Inside Out

Rated PG {4.5 stars out of 5}

The elevator-pitch meeting for Pixar’s new flagship must have been delightfully bizarre. One can almost hear the question being posed: “What if we could make Finding Nemo more like Inception?” To say that phrase is accurate to some extent about the resulting film is not a mark against the company’s latest triumph in hi-tech imagineering. Rather, it’s evidence that they’re still provoking themselves to create stories that entertain, enrich, and expand their audience.

With Inside Out comes a clever new inversion of the Pixar model. Where before they have transformed ideas into expansive, animated worlds, here they succeed in animating the expansive world of ideas themselves. Nobody asked for a blockbuster that holds the same potential appeal for toddlers and psychology professors, but with a current box office total inching toward $300 million, it sure turned out to be what we wanted.

The surface plot of Inside Out concerns itself, in a Pixar first, with a world not built on any fantastic assumptions about corporeal reality. There is only Riley, a normal 11-year-old girl from Minnesota with a healthy relationship to her parents. Up to this point there have been no major conflicts in Riley’s life, save for the occasional rough hockey match. Things get a bit more complicated when Riley’s dad gets a new job on the West Coast, and life as she knows it is uprooted. Both parents share concern over Riley’s struggle to adjust to new surroundings, and with the subtle changes in her personality that signify the passing of childhood.

This remarkably normal human drama serves as a launching pad to explore the complex network of emotions underlying every life decision, however small. We spend the majority of the film at the controls of Riley’s mind, where a team of colorful sprites representing five major emotions (Joy, Anger, Fear, Disgust, Sadness) take unequal turns at the helm. While it plays like fantasy, older viewers will revel in the pure metaphor of the central adventure: Joy (Amy Poehler) clashes with Sadness (Phyllis Smith) for preeminence and end up temporarily lost; the remaining emotions, Fear (Bill Hader) Disgust (Mindy Kaling) and Anger (the perfectly cast Lewis Black) try their best to fill in the gaps and mimic normality, but end up producing sarcasm.

In setting its main stage as the human brain, Inside Out unlocks the vast narrative potential of a world that can be equal parts comic, wistful and outlandish. Children will delight in the diverse scenery and dream-logic of locales that alternately resemble a museum, an amusement park, a zoo and a haunted house. There are many elements indebted to Dr. Seuss in the feverish whimsy used to portray Riley’s memory fields, from the literal train of thought operated by memory cleaners (who often hold onto useless memories like TV commercials for fun) to an imaginary friend that’s been hiding in the subconscious (a character straight out of Horton Hears a Who!). In that respect, the film feels like a classic throwback to the Jungian landscapes of Seuss’ best work (Oh, the Places You’ll Go! rings a few bells, as does the lesser known 5,000 Fingers of Dr. T).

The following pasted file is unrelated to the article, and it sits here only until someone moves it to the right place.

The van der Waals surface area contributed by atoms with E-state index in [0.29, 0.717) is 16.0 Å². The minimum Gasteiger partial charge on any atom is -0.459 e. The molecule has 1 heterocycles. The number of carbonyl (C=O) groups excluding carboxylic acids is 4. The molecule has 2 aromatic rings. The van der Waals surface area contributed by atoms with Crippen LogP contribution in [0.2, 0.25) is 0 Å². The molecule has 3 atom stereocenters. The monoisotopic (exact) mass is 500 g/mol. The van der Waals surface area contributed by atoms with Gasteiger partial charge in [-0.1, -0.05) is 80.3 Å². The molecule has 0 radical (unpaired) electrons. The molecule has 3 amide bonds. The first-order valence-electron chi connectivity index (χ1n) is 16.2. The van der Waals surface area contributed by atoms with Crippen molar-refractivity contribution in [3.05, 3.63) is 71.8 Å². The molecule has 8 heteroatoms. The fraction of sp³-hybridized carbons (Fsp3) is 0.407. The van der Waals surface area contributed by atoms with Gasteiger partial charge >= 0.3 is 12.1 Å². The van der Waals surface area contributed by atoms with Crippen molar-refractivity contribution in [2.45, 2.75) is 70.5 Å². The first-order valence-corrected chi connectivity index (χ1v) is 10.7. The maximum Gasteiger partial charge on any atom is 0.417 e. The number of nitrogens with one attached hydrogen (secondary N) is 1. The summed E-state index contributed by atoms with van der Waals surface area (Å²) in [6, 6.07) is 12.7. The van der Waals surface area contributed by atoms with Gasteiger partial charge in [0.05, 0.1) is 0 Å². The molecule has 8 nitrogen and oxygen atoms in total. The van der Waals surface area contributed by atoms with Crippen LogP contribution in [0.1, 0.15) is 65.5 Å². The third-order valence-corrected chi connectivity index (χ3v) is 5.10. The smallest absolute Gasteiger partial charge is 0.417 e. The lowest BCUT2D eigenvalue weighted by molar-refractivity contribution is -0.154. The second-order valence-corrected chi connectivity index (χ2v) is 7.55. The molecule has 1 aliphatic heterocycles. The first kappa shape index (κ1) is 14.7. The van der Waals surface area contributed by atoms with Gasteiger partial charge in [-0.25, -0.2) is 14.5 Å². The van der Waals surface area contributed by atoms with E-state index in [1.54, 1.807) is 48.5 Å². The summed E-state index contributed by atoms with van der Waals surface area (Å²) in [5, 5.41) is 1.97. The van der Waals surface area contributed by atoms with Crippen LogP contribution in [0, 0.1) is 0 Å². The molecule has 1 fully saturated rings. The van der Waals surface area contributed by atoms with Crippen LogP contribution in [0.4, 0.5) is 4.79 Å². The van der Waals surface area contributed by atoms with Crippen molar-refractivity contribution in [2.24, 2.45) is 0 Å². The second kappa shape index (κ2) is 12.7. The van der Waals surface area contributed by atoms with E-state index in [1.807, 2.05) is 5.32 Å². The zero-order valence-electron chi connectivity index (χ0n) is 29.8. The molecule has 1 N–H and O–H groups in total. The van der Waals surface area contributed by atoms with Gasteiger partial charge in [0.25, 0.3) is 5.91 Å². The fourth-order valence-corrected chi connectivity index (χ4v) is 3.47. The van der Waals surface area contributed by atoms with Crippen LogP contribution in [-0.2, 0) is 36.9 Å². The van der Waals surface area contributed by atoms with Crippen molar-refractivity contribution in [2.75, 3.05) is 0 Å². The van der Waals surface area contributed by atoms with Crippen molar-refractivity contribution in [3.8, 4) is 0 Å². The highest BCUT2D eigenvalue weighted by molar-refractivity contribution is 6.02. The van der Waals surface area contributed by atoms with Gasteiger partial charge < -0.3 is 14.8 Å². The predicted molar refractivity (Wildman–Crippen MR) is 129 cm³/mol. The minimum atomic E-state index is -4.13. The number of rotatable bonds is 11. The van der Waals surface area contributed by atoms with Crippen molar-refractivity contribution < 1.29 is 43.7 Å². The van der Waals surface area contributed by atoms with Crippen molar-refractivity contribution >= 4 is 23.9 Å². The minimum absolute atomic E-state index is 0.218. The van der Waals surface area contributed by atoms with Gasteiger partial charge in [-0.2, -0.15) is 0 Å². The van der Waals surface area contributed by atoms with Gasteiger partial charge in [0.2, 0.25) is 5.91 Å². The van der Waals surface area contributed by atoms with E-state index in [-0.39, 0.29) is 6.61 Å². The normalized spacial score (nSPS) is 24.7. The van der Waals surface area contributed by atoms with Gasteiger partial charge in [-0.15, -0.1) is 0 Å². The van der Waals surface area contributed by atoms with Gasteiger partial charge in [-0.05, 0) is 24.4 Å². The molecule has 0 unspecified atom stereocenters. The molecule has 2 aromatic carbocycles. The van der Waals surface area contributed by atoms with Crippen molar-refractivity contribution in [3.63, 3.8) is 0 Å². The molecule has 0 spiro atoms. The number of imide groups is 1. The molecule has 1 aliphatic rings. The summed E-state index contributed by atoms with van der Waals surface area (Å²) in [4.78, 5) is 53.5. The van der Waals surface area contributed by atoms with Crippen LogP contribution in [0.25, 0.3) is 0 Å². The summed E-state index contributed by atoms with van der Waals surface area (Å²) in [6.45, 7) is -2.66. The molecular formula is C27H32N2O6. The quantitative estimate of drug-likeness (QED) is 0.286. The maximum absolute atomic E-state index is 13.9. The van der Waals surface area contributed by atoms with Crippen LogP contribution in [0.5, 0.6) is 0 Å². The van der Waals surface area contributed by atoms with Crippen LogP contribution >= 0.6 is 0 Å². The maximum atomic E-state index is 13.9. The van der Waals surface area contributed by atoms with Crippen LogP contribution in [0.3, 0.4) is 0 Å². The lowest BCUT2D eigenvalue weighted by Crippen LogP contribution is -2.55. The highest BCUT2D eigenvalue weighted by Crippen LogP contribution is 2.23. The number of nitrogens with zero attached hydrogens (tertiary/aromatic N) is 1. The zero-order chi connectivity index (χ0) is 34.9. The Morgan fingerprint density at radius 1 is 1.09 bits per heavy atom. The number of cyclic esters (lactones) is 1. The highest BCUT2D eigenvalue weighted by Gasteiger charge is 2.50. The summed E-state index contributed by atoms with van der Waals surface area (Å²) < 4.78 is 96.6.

Inside Out

For all the energy with which Inside Out brings the imagination to life, the real triumph comes when directly tackling the emotions themselves, specifically the central duo of Joy and Sadness. After initially planning to pair Fear with Joy as a more comical choice, the filmmakers finally settled on bringing Sadness to the forefront, a risky move for a children’s film in this day and age. More than getting a crucial role, the complex, frumpy and perpetually blue character gradually comes to share the title of protagonist with Joy, who struggles to see the useful purpose of crying, negative emotion and especially memories that are anything but joyful. It seems like a corrective to much of the relentlessly upbeat films in the canon (Disney, Children’s, Hollywood, you-name-it) to show the two emotions for better or worse as a solid partnership, with equal responsibilities and an equal tendency to wreak havoc if left to their own devices.

When leaving the film, I felt that Inside Out might be worthy of a sequel or two, not for the sake of revisiting beloved characters as Toy Story 3 or Monsters University have done, but just to look further into the tantalizingly infinite worlds it has opened up. There are a few hints to this effect—a scene highlighting the different emotional approaches between Riley’s mom and dad (the mom’s mind resembles an open-discussion format show a la The View, the dad’s a security control room). The fact that Riley is on the verge of young adulthood opens up countless avenues to explore the personality.

Then again, this leap into the most personal of adventures—the development of our inner character—might suggest too many possibilities to contend with, especially outside the less hazardous boundaries of childhood. It is enough that Pixar has succeeded this time around, and has produced the most oddly affecting outlier in its filmography to date.